Bottomline highlights risk of insider fraud as hybrid working grows 

Bottomline has highlighted the potential increased risk of insider fraud as the hybrid working has increased. 

It comes as over half of businesses (52% in GB and 63% in the US) have been hit by insider fraud in the past year – levels which only represent the discovered levels of fraud. 

The findings come from Bottomline’s seventh annual Business Payments Barometer, which for the first time tracks the sentiment of US businesses, alongside their GB counterparts. 

Paul Fannon, Managing Director, Global Business Solutions at Bottomline, commented: “Businesses, especially SMBs, have been seriously caught off guard by Covid-19 and hybrid working, leading to an unprecedented wave of fraud that hasn’t been seen for years. 

“If we are to reverse this worrying trend and stop fraudsters in their tracks, the industry needs to work together to accelerate the roll out of initiatives such as CoP in the UK and educate businesses on how they can detect fraud before it’s too late.”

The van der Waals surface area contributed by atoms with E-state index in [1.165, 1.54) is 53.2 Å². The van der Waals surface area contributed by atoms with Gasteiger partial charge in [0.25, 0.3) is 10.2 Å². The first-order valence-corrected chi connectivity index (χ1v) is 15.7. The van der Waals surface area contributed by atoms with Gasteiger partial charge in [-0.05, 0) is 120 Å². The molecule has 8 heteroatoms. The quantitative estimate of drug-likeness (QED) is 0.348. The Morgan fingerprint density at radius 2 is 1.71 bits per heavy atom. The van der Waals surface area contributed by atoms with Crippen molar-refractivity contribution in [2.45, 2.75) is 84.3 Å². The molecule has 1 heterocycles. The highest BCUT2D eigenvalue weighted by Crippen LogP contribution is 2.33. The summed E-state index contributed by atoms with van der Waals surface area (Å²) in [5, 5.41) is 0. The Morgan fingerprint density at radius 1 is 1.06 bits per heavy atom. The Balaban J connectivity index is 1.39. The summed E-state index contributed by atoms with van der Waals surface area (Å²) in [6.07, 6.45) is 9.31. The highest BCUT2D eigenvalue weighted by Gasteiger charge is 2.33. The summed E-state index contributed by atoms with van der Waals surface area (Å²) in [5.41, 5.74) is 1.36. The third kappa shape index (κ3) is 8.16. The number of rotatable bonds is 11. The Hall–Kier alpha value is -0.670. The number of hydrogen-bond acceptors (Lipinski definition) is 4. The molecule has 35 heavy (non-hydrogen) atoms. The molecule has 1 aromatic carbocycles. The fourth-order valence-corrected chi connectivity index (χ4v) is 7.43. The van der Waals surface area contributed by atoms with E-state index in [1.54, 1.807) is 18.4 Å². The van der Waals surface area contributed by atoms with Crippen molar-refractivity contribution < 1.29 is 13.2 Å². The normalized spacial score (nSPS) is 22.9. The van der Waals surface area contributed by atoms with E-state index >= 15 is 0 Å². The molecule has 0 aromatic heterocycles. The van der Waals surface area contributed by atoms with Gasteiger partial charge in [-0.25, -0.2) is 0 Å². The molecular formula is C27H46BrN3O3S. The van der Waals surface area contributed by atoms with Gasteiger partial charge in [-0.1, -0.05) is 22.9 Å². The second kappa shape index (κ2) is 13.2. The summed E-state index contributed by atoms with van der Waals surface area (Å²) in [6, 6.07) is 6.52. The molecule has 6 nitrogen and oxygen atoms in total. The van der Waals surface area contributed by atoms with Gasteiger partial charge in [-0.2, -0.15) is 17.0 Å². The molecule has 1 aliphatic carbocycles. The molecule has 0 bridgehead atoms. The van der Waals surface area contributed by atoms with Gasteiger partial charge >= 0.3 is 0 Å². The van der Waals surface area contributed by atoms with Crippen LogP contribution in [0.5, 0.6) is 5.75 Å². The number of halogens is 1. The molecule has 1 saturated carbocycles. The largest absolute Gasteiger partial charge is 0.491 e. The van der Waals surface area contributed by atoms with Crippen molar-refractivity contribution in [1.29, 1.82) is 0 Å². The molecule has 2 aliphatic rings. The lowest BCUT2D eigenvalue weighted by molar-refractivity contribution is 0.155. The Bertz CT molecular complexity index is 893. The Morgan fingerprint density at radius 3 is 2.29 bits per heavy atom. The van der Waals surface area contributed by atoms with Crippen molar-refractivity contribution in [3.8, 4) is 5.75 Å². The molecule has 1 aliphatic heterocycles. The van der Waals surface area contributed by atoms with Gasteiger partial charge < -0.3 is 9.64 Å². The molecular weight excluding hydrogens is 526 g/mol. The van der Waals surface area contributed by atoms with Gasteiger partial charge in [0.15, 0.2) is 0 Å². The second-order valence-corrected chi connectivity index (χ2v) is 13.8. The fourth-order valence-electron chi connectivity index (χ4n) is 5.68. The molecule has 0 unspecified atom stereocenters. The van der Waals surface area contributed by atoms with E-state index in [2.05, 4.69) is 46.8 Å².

The group also revealed a steady decline year-on-year due to concerns around Brexit and Covid-19. international payments appear to be slowly recovering in GB with 73% of businesses currently making outbound international payments – an increase from 69% in 2021. 

That being said, difficulty is still prominent for businesses when it comes to tracking payments (39% in both GB and the US), and international payments continue to fail due to suppliers not passing sanctions checks (19% in GB, 35% in the US). 

Furthermore, as tensions rise in Ukraine, this is a challenge that is only worsen for firms. 

In announcing the results, Bottomline underlined that businesses that want to manage these challenges will need to adopt technology solutions that ease the tracking of payments, such as the SWIFTgpi Tracker, and deal with the mountain of sanctions that are becoming more prominent and complex by the day.

In addition, businesses are starting to show interest in Central Bank Digital Currencies (62% in GB and 76% in the US), which have the potential to revolutionize cross-border payments and solve these pain points by making them quicker, cheaper, traceable, and more efficient.

While less than half of GB businesses expect to use blockchain, cryptocurrency or CBDCs in the next three years, two in three of their US counterparts plan to use blockchain to facilitate payments within the same time, specifically smart contracts.